The book tells the story of Tokyo heroes like Osamu Watanabe of Japan, who won gold in freestyle wrestling without surrendering a point, and Soviet gymnast Larisa Latynina, who won two golds, one silver and two bronze to bring her Olympic medal total to 18. Other highlights of 1964 recounted in the book include the dominant US men’s swim team, which won seven of a possible 10 medals in the pool, and Abebe Bikila of Ethiopia, who matched his performance from Rome four years earlier to become the first person to repeat as Olympic marathon champion.
Later in the book the focus turns to the Winter Olympics and the 1968 Games in Grenoble, France. Broadcast for the first time in colour, the 1968 Games saw East and West Germany compete as separate nations for the first time. The book profiles stars of Grenoble like gold-medal winning figure skater Peggy Fleming, who sparked a surge in interest in skating; the dashing Frenchman Jean-Claude Killy, who took three gold medals in skiing; and an elfin skier from Canada named Nancy Greene who won gold and silver and became an instant icon in her country.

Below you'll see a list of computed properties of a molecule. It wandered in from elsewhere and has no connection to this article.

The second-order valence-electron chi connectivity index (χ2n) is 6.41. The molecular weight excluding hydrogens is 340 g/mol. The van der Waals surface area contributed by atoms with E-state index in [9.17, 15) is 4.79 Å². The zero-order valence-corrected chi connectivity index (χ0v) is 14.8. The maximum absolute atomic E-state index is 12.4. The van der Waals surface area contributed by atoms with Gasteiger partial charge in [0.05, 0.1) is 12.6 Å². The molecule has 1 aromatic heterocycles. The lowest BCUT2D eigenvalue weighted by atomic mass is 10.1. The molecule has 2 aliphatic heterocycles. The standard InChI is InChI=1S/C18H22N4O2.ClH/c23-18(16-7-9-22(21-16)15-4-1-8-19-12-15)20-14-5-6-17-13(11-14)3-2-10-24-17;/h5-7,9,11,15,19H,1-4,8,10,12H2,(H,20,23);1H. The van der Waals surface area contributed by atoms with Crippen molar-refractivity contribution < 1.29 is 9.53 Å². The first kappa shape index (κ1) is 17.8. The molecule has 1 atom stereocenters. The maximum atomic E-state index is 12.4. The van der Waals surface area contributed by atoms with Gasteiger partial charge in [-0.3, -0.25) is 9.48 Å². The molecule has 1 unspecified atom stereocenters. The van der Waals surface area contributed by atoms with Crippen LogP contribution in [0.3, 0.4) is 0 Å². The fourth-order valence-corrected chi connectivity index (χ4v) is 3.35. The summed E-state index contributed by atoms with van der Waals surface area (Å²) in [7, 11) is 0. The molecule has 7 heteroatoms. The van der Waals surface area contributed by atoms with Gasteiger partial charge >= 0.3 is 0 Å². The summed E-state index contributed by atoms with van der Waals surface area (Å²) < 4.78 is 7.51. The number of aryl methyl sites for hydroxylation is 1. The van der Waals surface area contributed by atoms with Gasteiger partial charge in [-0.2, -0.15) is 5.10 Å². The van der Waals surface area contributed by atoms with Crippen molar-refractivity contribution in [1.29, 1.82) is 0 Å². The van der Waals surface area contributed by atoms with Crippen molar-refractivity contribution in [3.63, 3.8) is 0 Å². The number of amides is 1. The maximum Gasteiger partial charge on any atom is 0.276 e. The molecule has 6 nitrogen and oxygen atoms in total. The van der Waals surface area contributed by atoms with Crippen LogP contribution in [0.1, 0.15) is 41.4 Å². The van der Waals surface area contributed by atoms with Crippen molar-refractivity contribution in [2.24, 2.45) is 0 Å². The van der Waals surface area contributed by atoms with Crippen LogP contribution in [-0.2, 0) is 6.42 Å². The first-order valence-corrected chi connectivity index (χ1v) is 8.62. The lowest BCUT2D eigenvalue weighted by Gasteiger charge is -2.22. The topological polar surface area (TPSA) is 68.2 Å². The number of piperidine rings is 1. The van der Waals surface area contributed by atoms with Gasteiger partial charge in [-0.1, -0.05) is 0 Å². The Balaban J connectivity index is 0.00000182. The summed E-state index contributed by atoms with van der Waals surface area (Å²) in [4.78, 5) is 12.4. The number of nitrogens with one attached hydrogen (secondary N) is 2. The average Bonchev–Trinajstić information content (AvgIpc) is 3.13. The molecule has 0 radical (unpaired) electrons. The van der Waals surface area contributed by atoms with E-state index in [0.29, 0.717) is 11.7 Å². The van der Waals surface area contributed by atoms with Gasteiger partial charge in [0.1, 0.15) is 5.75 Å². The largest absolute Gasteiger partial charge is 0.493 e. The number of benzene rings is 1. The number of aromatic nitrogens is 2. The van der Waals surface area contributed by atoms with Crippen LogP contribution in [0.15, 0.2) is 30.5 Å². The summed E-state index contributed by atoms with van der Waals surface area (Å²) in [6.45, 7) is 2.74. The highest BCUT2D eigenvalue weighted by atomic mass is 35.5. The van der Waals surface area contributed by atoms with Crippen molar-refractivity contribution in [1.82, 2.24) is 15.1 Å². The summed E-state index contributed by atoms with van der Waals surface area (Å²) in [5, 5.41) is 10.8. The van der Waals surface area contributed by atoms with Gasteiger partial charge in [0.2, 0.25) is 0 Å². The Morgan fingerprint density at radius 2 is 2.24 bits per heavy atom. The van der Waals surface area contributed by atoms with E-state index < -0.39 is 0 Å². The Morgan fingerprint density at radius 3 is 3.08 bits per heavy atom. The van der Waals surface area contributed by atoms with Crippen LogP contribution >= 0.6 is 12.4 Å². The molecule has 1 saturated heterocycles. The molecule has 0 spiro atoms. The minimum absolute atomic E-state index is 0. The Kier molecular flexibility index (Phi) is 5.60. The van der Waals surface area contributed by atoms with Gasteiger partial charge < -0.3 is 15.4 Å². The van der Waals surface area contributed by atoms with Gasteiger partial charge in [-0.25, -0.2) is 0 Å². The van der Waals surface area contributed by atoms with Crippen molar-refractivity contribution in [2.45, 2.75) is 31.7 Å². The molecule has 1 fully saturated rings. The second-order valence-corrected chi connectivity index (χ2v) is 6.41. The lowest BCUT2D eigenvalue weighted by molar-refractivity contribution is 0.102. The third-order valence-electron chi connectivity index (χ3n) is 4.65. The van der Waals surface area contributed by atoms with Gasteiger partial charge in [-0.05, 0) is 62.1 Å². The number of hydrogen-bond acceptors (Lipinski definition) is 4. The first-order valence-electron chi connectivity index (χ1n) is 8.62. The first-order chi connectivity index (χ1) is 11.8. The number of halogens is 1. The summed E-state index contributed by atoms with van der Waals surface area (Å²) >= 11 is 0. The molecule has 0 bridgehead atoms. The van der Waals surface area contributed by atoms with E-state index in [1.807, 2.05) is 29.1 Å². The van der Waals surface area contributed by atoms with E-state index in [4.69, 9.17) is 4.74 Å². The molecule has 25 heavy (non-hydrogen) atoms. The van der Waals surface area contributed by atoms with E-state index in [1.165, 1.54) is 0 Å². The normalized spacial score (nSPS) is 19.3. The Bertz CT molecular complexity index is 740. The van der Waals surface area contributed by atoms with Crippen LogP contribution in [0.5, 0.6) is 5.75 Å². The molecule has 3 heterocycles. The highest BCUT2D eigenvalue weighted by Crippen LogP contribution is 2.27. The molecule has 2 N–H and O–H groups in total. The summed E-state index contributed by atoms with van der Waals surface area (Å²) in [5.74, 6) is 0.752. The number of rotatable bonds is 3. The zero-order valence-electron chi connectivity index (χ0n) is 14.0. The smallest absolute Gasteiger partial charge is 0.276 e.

Juan Antonio Samaranch, former President of the International Olympic Committee, called The Olympic Century, “The most comprehensive history of the Olympic games ever published”.